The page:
The Wild Andes
Part 3: Patagonia Untamed
Length: 3 x 50 min
Format: 4 k
Director / Producer:
Christian Muñoz-Donoso, Christiaan Muñoz-Salas, Christian Baumeister
LIGHT & SHADOW
WDR, Smithsonian Channel, NDR, Arte, ORF, svt, SRF
The Andes is not just the longest chain of mountains on the planet, it is the most dynamic. Its relatively recent and sudden rise has been like a giant geological shock. Nature has had to respond, and as this spectacular mountain kingdom continues to rise, it pushes animals to ever-extraordinary limits: Monkeys snuggled in thick woolly coats against the lofty cold; scimitar-billed hummingbirds specialized to court and survive in remote, knife-sharp valleys; tiny cousins of the camel that sprint across arid grassland; and the ultimate glider through rarefied air – the Andean condor.
EPISODE 2: PATAGONIA UNTAMED
Surrounded by mighty glaciers and fortress-like granite peaks, battered by Antarctic winds and icy rain, a female puma tries to raise its family and tracks its prey across the rugged landscape Condors soar high above this lonely mountain range, and compete with the Puma for food, as does the Patagonian Fox.
Life in the southern Andes has had to pit itself against some of the most brutal conditions on earth. Yet a puma family finds a safe haven in the Torres del Paine National Park, an inhospitable land of rock towers and biting cold. The puma mother needs stealth and strength to provide a kill every other day, and make sure her kittens thrive. Not an easy task given that the weather out here is unpredictable, and strong, swirling winds could betray her sense of scent at any moment. Also, Pumas need cover from which to launch an attack on an unsuspecting guanaco herd – therefor they cover an enormous territory. As does the condor: soaring over this dramatic, glacial landscape, on a three-and-a-half-meter wingspan, it is one of the world’s most iconic birds. When spring melt becomes a thunder of un-dammed water crashing down the valleys, a pair of Torrent Ducks and its chicks stand firm against the waters force. Despite the powerful current, the ducklings must learn to feed for themselves.
But Patagonia also has very different side: Moisturized by Pacific fog, the Valdivian rainforest is bursting with natural treasures. Many of them are named after the man who first discovered them, including Darwin’s mouth-brooding frog and Darwin’s stag beetle one of the largest and, when competing for a mate, one of the most combative beetles in the world. A bit higher up the slopes ancient Araucaria forests thrive. The individual trees can grow 40m tall and 1000 years old. But what is even more astonishing, as a species they have outlasted the dinosaurs and with 200milliion years and their kind is older than the mountains themselves. Whereas stability reigns over the Araucaria trees, the Magellan Forest further south, has come under threat recently. It is being seriously impacted by an animal that shouldn’t even be here: The North American beaver. In 1946, 20 individuals were brought to Tierra del Fuego to create a fur-farming industry. The scheme failed, but the beavers flourished. In their North American homeland, these busy beavers have evolved in tandem with their environment. But in Tierra del Fuego they have become a natural disaster.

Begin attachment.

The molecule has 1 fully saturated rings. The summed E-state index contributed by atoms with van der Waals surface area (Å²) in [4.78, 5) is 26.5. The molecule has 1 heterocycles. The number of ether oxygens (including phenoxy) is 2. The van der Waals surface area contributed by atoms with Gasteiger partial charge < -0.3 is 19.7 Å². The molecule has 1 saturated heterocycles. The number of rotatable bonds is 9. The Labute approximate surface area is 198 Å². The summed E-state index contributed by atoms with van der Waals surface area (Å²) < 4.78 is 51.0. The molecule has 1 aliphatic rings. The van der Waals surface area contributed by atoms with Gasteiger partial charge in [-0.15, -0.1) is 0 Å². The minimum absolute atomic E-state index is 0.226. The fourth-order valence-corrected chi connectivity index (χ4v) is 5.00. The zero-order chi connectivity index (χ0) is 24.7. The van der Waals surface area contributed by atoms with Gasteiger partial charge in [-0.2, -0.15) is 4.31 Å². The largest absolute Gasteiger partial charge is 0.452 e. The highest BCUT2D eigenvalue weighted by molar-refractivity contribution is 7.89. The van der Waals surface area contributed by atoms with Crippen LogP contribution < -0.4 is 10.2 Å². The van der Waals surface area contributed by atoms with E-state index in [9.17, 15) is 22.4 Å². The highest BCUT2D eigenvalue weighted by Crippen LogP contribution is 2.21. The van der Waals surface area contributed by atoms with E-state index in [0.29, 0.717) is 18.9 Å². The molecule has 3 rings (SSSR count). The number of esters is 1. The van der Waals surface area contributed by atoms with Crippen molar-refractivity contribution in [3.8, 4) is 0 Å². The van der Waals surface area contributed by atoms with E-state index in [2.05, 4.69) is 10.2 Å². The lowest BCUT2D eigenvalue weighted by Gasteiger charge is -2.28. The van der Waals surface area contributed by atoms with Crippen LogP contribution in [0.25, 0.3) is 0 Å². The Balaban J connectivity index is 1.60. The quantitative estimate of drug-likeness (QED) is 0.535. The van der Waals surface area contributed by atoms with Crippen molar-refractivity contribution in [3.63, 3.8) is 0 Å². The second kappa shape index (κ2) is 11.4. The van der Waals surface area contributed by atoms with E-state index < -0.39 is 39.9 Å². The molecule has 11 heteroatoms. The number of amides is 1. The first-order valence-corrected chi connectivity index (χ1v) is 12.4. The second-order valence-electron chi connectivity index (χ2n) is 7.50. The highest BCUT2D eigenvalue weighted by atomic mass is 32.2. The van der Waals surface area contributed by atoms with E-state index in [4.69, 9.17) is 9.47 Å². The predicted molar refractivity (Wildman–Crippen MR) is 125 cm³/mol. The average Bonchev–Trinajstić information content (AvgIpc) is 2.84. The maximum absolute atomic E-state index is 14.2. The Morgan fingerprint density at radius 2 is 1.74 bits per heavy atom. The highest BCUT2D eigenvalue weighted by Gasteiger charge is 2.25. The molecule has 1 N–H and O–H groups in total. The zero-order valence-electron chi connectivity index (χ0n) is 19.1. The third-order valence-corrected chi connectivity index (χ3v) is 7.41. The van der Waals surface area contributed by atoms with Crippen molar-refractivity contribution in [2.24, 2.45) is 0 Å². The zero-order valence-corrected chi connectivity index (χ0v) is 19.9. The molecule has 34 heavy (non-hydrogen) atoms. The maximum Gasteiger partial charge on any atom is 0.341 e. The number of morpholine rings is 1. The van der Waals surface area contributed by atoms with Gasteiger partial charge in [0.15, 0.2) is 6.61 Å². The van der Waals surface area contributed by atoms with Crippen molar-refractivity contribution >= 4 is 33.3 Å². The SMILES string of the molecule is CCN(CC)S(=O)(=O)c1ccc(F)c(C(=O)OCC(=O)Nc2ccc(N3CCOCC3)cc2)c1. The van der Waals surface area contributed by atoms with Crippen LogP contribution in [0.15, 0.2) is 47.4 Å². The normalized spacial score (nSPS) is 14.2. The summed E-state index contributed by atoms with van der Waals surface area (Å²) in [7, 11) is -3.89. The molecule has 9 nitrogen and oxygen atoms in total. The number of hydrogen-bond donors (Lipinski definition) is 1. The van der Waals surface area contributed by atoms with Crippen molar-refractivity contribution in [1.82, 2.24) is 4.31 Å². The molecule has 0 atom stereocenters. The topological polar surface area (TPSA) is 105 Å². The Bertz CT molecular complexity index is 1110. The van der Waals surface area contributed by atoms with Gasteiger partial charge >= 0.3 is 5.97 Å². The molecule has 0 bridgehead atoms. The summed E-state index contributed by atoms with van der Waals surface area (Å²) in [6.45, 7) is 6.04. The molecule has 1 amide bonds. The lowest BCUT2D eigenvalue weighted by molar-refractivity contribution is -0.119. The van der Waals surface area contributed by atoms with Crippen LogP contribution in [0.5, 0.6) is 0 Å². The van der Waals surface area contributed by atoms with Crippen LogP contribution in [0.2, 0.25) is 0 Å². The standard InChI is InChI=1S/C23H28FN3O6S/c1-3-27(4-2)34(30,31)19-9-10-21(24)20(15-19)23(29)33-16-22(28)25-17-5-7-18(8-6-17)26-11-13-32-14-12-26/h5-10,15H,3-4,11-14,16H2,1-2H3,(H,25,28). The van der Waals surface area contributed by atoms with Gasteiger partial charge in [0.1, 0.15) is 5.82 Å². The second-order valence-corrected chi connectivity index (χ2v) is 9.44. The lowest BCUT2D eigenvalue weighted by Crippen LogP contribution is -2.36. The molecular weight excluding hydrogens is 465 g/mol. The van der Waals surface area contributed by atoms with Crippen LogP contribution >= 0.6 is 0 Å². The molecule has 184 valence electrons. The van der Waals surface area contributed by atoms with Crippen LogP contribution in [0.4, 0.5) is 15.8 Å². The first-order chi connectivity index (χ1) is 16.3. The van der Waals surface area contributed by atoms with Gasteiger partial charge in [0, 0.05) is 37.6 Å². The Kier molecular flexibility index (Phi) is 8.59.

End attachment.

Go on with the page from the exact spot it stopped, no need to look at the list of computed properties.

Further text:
Upheaval is a challenge to every creature surviving in Patagonia, explosive change can transform life within minutes. In 2015, the Calbuco volcano, in central Chile, exploded into life. It ejected ash nearly 15 km into the atmosphere. And it’s just one of nearly 500 active volcanoes in Chile alone. These belching giants offer stark reminders of the violent subterranean forces pushing the Andes ever higher. This constant transformation of the landscape urges life to permanently adapt. For it is from this volcanic fire that the spectacular wildlife of the Andes has arisen, in this untamed Patagonia, the land at the end of the world.
The Wild Andes
40th News & Documentary EMMY AWARD, USA 2019
*Nomination for Outstanding Cinematography
OMNI Awards, USA, 2018
* GOLDEN OMNI AWARD FOR CINEMATOGRAPHY
* GOLDEN OMNI AWARD FOR DIRECTING
* GOLDEN OMNI AWARD FOR EDITING
* GOLDEN OMNI AWARD FOR MUSIC